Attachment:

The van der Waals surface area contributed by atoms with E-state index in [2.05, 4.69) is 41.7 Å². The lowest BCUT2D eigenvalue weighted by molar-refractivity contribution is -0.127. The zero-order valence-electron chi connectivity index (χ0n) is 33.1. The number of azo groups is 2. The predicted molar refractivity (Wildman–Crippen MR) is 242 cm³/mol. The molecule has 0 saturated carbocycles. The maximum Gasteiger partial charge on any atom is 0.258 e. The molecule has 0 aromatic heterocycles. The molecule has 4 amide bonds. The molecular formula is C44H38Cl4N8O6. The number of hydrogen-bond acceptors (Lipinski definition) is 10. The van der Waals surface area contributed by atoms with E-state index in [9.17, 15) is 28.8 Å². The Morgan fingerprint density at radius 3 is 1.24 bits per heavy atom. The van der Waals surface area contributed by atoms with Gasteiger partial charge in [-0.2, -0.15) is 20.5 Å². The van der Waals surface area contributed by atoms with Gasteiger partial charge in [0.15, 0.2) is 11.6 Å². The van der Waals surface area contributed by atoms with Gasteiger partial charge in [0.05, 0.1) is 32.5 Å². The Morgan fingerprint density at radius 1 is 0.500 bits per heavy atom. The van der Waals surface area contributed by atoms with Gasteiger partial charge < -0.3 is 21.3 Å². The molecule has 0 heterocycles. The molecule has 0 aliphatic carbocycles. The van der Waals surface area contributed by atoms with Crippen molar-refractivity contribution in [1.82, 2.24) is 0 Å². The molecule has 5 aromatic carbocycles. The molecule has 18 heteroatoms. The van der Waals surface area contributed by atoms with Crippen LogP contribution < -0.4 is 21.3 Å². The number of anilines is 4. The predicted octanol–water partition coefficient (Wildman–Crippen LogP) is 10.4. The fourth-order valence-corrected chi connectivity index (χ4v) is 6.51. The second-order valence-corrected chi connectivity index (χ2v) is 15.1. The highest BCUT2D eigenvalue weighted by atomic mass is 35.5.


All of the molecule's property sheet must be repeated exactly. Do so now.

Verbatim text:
The van der Waals surface area contributed by atoms with E-state index in [2.05, 4.69) is 41.7 Å². The lowest BCUT2D eigenvalue weighted by molar-refractivity contribution is -0.127. The zero-order valence-electron chi connectivity index (χ0n) is 33.1. The number of azo groups is 2. The predicted molar refractivity (Wildman–Crippen MR) is 242 cm³/mol. The molecule has 0 saturated carbocycles. The maximum Gasteiger partial charge on any atom is 0.258 e. The molecule has 0 aromatic heterocycles. The molecule has 4 amide bonds. The molecular formula is C44H38Cl4N8O6. The number of hydrogen-bond acceptors (Lipinski definition) is 10. The van der Waals surface area contributed by atoms with E-state index in [9.17, 15) is 28.8 Å². The Morgan fingerprint density at radius 3 is 1.24 bits per heavy atom. The van der Waals surface area contributed by atoms with Gasteiger partial charge in [-0.2, -0.15) is 20.5 Å². The van der Waals surface area contributed by atoms with Gasteiger partial charge in [0.15, 0.2) is 11.6 Å². The van der Waals surface area contributed by atoms with Gasteiger partial charge in [0.05, 0.1) is 32.5 Å². The Morgan fingerprint density at radius 1 is 0.500 bits per heavy atom. The van der Waals surface area contributed by atoms with Gasteiger partial charge < -0.3 is 21.3 Å². The molecule has 0 heterocycles. The molecule has 0 aliphatic carbocycles. The van der Waals surface area contributed by atoms with Crippen molar-refractivity contribution in [1.82, 2.24) is 0 Å². The molecule has 5 aromatic carbocycles. The molecule has 18 heteroatoms. The van der Waals surface area contributed by atoms with Crippen LogP contribution < -0.4 is 21.3 Å². The number of anilines is 4. The predicted octanol–water partition coefficient (Wildman–Crippen LogP) is 10.4. The fourth-order valence-corrected chi connectivity index (χ4v) is 6.51. The second-order valence-corrected chi connectivity index (χ2v) is 15.1. The highest BCUT2D eigenvalue weighted by atomic mass is 35.5.